Electronics for Tomorrow
April 1955 Popular Electronics
Cooling devices based on the Peltier effect were first demonstrated by French physicist
Jean Charles Athanase Peltier
when he noted the presence of heating or cooling at an electrified junction of two different conductors
types (opposite of a thermocouple). Widespread commercial use depended on finding efficient materials
that could be produced inexpensively. Music synthesizers, to be practical, needed to await the
availability of miniaturized electronics like transistors and memory elements. Light amplification
similarly depended on affordable sources to be anything more than a laboratory curiosity. Fortunately,
by the mid 1950s such entities were becoming reality. This article reports on a few of those items.
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Electronics for Tomorrow
Music, television, recording, and air conditioning are major fields expected to benefit from new electronic developments
recently demonstrated by RCA. Revealed to the public for the first time are an "Electronic Music Synthesizer," an
"Electronic Light Amplifier," a new TV tape recorder, and an all-electronic cooling system.
Brigadier General David Sarnoff, RCA head, watches demonstration of "Electronic Light Amplifier."
The "Music Synthesizer"
is an elaborate device that generates any tone produced by the human voice or musical instruments, as well as tones
beyond the capabilities of these sources, including tones never heard before. Capable of solo or ensemble effects,
it is expected to open new horizons for composers who could take advantage of its almost limitless possibilities.
Another use of the synthesizer could be in phonograph record production. Since the unit can produce any sound
imaginable, it may be used to rejuvenate old pressings into new records with full tonal range and complete freedom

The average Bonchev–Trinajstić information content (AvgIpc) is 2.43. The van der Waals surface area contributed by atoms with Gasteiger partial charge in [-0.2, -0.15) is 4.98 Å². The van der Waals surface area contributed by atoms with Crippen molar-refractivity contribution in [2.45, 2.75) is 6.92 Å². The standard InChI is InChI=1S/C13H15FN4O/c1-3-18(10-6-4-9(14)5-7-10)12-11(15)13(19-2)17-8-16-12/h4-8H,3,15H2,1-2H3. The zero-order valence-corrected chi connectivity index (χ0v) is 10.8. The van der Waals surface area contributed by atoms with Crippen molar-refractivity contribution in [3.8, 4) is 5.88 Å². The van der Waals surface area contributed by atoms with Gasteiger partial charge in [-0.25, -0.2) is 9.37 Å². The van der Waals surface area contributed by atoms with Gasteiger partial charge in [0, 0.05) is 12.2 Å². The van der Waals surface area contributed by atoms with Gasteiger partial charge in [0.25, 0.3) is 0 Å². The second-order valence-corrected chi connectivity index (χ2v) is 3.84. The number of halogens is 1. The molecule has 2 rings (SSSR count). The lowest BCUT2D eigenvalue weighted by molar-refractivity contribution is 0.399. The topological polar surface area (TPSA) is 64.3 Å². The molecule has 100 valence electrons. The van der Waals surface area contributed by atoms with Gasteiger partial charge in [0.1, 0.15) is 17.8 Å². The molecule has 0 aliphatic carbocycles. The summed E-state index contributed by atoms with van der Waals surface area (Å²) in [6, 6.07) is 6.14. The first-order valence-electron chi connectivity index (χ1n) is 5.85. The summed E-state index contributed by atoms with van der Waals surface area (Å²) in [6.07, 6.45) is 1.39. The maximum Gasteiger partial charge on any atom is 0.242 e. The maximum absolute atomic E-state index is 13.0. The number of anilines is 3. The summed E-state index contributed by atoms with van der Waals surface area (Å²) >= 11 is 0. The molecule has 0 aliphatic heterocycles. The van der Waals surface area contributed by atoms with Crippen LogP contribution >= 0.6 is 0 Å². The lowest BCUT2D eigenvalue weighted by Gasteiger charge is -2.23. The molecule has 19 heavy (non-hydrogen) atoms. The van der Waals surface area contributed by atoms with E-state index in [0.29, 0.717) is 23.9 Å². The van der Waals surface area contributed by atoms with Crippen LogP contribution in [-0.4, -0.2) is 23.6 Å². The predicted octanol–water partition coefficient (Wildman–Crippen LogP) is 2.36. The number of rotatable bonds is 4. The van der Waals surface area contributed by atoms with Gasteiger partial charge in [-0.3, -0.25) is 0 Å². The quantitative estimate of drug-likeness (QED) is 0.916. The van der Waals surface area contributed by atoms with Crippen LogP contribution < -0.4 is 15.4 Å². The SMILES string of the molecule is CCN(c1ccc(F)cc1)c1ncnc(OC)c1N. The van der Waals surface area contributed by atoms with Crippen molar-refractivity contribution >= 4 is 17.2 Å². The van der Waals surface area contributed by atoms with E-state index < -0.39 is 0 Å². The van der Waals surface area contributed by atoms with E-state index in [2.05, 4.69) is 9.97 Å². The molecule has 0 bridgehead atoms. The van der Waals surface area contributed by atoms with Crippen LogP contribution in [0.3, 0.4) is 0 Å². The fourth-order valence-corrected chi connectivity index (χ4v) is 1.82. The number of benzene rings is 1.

from noise and distortion.
In addition, the synthesizer can provide remarkably authentic renditions of older
music since it can produce accurately the tones of the old instruments for which many great composers wrote. For
music lovers, scholars, and historians, this feature should prove of great value.
Research and development
of the synthesizer is under the direction of Dr. Harry F. Olsen, Director of Acoustical and Electromechanical Research
at RCA's David Sarnoff Research Center, Princeton, N.J.
Equally sensational as a major development in a field followed by millions, but still largely experimental, is RCA's
"Electronic Light Amplifier." Described as a new form of illumination, "electronic light" (also called "cold light")
does not depend on combustion or incandescence as does conventional light. Rather it results from the excitation
of electrons in certain luminescent materials. By using greatly amplified values of "electronic light," RCA engineers
hope to perfect - by late next year - a new type of video known as "mural television" in which the present TV picture
tube will be replaced by a thin, flat screen that can be hung on the wall like a picture. This development, combined
with a wider use of transistors, is expected to eliminate the need for all electron tubes in TV sets and reduce
its size to that of a small box, containing all the circuitry and controls needed to enjoy programs on the wall
RCA's Dr. Harry F. Olsen operates keyboard of the new "Electronic Music Synthesizer."
Electronic light and its amplification have potential applications in other fields such as
radar and x-ray work, but details on these are not yet available.
Heralded as a major step into a new era
of "electronic photography" is RCA's new TV tape recorder, now installed for field tests at the National Broadcasting
Company. Both color and black-and-white telecasts can be recorded on tape, and an unlimited number of copies made
quickly and cheaply. Ultimate uses of this device are forecast in the motion picture industry which could use the
process to make movies without any photographic developing. Pictures can be viewed the instant they are taken. The
new device will also aid telecasting, education, and industry in general, to say nothing of its tremendous potential
for home use. TV tape recorders are expected to become as widely used as sound tape recorders.
electronic wonder at hand is an air conditioner that works without any moving parts, motors, or compressors - a
completely noiseless machine. Prototype of this development is a small electronic refrigerator in which cooling
is achieved by the so-called "Peltier effect" in which current through two dissimilar materials produces a cooling
effect in the region of the junction, like a kind of reverse thermocouple effect. The problem here is largely one
of researching the right materials to do the job.
October 15, 2013